You can get more ideas about all the activities by looking at the case law on the website pipinfo.net.

    It isn't always easy to get the right level of PIP for some people but I have definitely had quite a few clients in a similar position who have got it, some at tribunal, but some at an earlier stage. Do think about the 'safely' aspect - what risks might apply if he tried to do the activities without help? Think about the 'acceptable standard' factor as well - for example, if he doesn't have help, could he cook a simple meal?

    If you still have questions after you've done the self-test, do get back to us.

    Will
    The Benefits Training Co:
    Paul Bradley
    Michael Chambers
    Will Hadwen
    Sarah Hayle
    Maria Solomon
    David Stickland
  • Wheelability1234Wheelability1234 Posts: 11Member Listener
    Thanks Will. We are on DLA to pip transfer stage. When completing the form, do you write the categories at the top of each question, you feel applies and then try to write as much as you can to gain the points in that descriptor, or is is better just to write in the box and let them decide which descriptor? I just feel it would make it clearer to say cannot cook and prepare food and try to give enough evidence to explain why i.e he would just eat prepared meals and prepared vegetables because of physical, cognitive needs and the effects of fatigue. Would guess if food was cooked properly and wouldn't time things properly.
    Physical disabilities means that he cannot chop veg or peel and even using appliances would find them difficult to use due to dexterity and would probably have to attempt several times to use. He can drop things so it would take him a very long time to even attempt it. Would this be enough to qualify for 8 points or do I need to write more? Thanks very much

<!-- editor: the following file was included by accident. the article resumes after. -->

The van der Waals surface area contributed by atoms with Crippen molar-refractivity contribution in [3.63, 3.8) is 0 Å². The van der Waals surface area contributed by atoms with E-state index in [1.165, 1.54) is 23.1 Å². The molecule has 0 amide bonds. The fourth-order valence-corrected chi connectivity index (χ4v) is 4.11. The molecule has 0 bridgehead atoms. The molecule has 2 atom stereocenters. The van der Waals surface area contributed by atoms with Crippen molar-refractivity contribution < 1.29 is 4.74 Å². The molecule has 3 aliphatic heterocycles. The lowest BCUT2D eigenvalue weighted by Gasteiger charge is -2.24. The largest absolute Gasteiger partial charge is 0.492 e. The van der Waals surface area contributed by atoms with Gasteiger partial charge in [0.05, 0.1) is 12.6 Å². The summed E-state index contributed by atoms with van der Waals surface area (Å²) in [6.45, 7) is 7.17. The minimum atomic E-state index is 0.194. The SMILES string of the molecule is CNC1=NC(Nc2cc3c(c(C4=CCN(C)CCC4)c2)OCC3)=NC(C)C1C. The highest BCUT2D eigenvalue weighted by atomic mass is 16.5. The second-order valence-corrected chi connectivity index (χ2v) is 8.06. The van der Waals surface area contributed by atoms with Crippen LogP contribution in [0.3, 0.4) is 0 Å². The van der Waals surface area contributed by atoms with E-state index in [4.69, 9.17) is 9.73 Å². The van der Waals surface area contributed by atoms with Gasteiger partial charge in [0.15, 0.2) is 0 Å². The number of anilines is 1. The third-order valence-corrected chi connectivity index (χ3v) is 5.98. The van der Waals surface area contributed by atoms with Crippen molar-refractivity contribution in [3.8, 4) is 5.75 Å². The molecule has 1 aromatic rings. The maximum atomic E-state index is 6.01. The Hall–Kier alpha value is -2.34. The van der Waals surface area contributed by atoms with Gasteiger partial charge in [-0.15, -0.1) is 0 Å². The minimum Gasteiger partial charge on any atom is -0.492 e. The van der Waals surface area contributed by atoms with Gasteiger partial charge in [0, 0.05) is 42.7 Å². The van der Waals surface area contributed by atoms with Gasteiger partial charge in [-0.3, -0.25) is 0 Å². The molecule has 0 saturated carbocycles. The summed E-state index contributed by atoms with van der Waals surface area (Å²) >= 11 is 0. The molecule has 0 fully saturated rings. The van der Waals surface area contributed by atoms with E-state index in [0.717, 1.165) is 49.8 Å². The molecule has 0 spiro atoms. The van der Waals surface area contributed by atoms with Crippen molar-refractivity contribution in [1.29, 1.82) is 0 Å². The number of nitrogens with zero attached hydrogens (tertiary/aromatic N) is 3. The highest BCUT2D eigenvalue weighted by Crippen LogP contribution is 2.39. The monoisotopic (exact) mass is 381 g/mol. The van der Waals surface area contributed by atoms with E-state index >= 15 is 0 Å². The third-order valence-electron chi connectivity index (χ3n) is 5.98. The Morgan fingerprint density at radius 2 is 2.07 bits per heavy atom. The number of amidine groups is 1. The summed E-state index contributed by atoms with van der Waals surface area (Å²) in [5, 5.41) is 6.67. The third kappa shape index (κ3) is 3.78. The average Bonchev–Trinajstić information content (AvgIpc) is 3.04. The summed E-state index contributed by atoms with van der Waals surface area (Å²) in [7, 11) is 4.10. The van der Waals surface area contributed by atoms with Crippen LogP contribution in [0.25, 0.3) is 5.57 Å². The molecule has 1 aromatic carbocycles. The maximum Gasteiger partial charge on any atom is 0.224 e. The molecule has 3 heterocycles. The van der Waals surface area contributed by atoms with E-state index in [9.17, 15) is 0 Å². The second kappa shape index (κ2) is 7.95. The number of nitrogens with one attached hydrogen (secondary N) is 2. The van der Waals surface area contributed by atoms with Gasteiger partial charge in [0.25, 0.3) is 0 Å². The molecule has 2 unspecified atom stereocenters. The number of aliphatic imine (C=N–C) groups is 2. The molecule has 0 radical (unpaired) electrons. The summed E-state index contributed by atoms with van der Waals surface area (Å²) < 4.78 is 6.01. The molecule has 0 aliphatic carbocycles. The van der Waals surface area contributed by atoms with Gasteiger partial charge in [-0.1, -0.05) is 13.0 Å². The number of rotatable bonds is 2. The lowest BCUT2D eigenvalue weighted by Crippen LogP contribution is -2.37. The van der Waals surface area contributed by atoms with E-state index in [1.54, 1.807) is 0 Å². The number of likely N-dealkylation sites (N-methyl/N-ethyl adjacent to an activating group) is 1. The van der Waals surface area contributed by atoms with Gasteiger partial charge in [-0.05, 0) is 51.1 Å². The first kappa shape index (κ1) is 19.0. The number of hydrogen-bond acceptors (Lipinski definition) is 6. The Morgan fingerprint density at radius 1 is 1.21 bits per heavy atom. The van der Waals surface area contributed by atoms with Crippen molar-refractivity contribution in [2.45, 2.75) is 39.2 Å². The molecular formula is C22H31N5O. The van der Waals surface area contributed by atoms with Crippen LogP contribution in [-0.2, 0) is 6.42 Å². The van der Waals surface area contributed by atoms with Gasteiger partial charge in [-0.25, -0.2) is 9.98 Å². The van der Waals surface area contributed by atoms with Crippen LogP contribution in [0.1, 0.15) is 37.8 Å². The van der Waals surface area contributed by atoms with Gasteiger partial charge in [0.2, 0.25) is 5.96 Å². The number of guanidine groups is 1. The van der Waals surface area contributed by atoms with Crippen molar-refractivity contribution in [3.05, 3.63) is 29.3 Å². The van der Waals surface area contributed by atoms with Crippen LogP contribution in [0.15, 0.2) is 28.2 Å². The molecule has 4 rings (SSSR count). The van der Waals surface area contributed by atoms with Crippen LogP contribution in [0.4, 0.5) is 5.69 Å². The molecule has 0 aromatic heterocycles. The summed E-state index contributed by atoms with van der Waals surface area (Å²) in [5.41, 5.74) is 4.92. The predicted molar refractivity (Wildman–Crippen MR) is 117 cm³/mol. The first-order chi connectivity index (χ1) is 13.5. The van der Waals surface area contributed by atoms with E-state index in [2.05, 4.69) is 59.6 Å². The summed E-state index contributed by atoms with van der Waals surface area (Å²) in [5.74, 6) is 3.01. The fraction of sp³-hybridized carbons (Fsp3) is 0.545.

• CockneyRebelCockneyRebel Posts: 5,249Community champion Disability Gamechanger
    It is perfectly acceptable to write your answers on  separate sheets, attached to the back of the form with name and NI on each. Just reference to these in the boxes.
    Most people include to much padding on their forms.
    Try writing it out and then cut out stuff that doesn't need to be there. Imagine that you were going to have to read it, make it is as easy as possible to find the facts and evidence that apply to each descriptor. As a reader do you want to read the equivalent of War and Peace  to answer 12 descriptors ? Try to make it simple and idiot proof

    CR
    Be all you can be, make  every day count. Namaste
  • MatildaMatilda Posts: 2,616Member Disability Gamechanger
    It's a good idea to include a 7-day diary with your PIP application.  List all the aids that you use.  Disability Rights site has a draft diary.
  • BenefitsTrainingCoBenefitsTrainingCo Posts: 2,679Member Pioneering
    Wheelability1234Wheelability1234,

    I definitely wouldn't specify which descriptor you think applies  - leave that to the assessor and DWP to decide. Instead, concentrate on explaining what he can and cannot do, and how often this applies. You can use the wording of the descriptor if that is helpful but I'd actually avoid doing that and stick to your own words if you can. 

    Looking at cooking for example, he would probably take more than twice as long as someone to cook a simple meal, so he should get points. He can drop things, which is a risk. So, at a minimum, he should get 4 points as maybe he could cook with supervision, but as you say, perhaps it should be 8 because with the effect of fatigue, risk of dropping, having to try to do things several times etc he would never be able to cook something within a reasonable time period, even with help. Don't specify the descriptor though, just explain the problems he has & that this means there is no way to avoid it taking far too long & involving risk.